How Jesus came back to life matters almost as much as the fact that he did.
Jesus came back to life, he took his time to lovingly greet Mary, casually walk
with two persons who thought he was a stranger on the Emmaus Road, gracefully
address Thomas's doubts, and gently encourage and reassure Peter. There is
excitement in his return, but no hurry or strain. His resurrection is dripping
with grace as much as it is with glorious new possibility.
patient grace with which Jesus lived his transformation is a model for how we
may live ours. In a culture characterized by doing as much as we can as fast as
we can, to the point
of stressing out ourselves and those around us, how soul-easing it is to know that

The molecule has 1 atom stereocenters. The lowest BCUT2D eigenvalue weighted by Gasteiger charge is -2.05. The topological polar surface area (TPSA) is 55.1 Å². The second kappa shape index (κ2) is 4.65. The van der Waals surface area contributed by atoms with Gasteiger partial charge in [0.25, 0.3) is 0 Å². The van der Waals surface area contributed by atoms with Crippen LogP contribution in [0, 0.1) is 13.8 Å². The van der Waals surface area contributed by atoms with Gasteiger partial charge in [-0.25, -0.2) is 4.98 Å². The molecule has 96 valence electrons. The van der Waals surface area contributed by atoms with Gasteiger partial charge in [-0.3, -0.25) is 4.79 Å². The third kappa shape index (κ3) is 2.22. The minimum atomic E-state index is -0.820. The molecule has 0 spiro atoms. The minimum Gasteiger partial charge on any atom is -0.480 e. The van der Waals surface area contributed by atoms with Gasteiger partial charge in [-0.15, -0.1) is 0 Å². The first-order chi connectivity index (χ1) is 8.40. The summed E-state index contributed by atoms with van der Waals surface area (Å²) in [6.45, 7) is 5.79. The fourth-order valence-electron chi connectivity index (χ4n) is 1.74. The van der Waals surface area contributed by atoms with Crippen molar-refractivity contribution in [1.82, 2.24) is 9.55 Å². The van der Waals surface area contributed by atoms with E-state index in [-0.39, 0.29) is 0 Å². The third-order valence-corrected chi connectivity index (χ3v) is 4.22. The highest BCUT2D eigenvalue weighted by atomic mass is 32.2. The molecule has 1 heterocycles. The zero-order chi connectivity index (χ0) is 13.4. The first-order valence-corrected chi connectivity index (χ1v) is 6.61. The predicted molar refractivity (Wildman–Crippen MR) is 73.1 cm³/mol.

personal transformation can have as much patience and
grace in it as challenge. Change filled with grace is in the spirit of the words attributed to Jesus in Matthew 11:28-29:
Come to me, all you that are
carrying heavy burdens, and I will give you rest. Take my yoke upon you and learn from
me, for I am gentle and humble in heart, and you will find rest in your souls.
reflects this notion of change at the pace of grace when he encourages us in
Romans 6:4 not to sprint or strive in the newness of life, but to "walk in the
newness of life.” As we walk in the newness of life, we are more likely to
stick to our transformation, to be less demanding and judgmental of ourselves
and others, and to savor and enjoy the change process as much as the change
we are willing, God is willing to transform us at the pace of grace.
God, As I suspect leaves and flowers enjoy their budding before full bloom,
inspire me to more fully notice, embrace, and enjoy Your unrushed sacred grace change
in me. Amen.